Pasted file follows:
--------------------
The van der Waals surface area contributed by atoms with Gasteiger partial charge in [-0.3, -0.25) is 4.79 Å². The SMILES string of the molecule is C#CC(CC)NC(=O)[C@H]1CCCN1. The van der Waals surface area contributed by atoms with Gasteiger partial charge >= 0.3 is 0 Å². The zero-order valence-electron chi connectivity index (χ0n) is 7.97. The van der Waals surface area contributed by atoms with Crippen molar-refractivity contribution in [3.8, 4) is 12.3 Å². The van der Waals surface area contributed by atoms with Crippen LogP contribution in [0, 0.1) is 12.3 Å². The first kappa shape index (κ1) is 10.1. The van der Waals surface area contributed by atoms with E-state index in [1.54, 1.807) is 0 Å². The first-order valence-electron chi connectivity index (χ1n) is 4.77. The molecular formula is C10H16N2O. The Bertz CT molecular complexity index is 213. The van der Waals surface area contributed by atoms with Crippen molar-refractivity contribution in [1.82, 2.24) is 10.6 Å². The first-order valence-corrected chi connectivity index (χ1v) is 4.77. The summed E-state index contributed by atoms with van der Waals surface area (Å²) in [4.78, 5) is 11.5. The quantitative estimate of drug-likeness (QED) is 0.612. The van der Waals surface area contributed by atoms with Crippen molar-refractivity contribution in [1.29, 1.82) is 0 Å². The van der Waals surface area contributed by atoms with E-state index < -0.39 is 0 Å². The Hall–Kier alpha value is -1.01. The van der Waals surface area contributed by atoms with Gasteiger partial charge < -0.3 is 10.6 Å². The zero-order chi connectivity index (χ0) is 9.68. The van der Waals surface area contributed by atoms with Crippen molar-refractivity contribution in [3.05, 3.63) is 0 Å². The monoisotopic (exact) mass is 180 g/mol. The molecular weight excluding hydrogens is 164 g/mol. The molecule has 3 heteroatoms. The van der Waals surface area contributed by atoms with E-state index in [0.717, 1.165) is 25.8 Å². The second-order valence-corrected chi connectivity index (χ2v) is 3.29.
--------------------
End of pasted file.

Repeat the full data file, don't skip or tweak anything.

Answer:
The van der Waals surface area contributed by atoms with Gasteiger partial charge in [-0.3, -0.25) is 4.79 Å². The SMILES string of the molecule is C#CC(CC)NC(=O)[C@H]1CCCN1. The van der Waals surface area contributed by atoms with Gasteiger partial charge >= 0.3 is 0 Å². The zero-order valence-electron chi connectivity index (χ0n) is 7.97. The van der Waals surface area contributed by atoms with Crippen molar-refractivity contribution in [3.8, 4) is 12.3 Å². The van der Waals surface area contributed by atoms with Crippen LogP contribution in [0, 0.1) is 12.3 Å². The first kappa shape index (κ1) is 10.1. The van der Waals surface area contributed by atoms with E-state index in [1.54, 1.807) is 0 Å². The first-order valence-electron chi connectivity index (χ1n) is 4.77. The molecular formula is C10H16N2O. The Bertz CT molecular complexity index is 213. The van der Waals surface area contributed by atoms with Crippen molar-refractivity contribution in [1.82, 2.24) is 10.6 Å². The first-order valence-corrected chi connectivity index (χ1v) is 4.77. The summed E-state index contributed by atoms with van der Waals surface area (Å²) in [4.78, 5) is 11.5. The quantitative estimate of drug-likeness (QED) is 0.612. The van der Waals surface area contributed by atoms with Crippen molar-refractivity contribution in [1.29, 1.82) is 0 Å². The van der Waals surface area contributed by atoms with E-state index < -0.39 is 0 Å². The Hall–Kier alpha value is -1.01. The van der Waals surface area contributed by atoms with Gasteiger partial charge < -0.3 is 10.6 Å². The zero-order chi connectivity index (χ0) is 9.68. The van der Waals surface area contributed by atoms with Crippen molar-refractivity contribution in [3.05, 3.63) is 0 Å². The monoisotopic (exact) mass is 180 g/mol. The molecular weight excluding hydrogens is 164 g/mol. The molecule has 3 heteroatoms. The van der Waals surface area contributed by atoms with E-state index in [0.717, 1.165) is 25.8 Å². The second-order valence-corrected chi connectivity index (χ2v) is 3.29.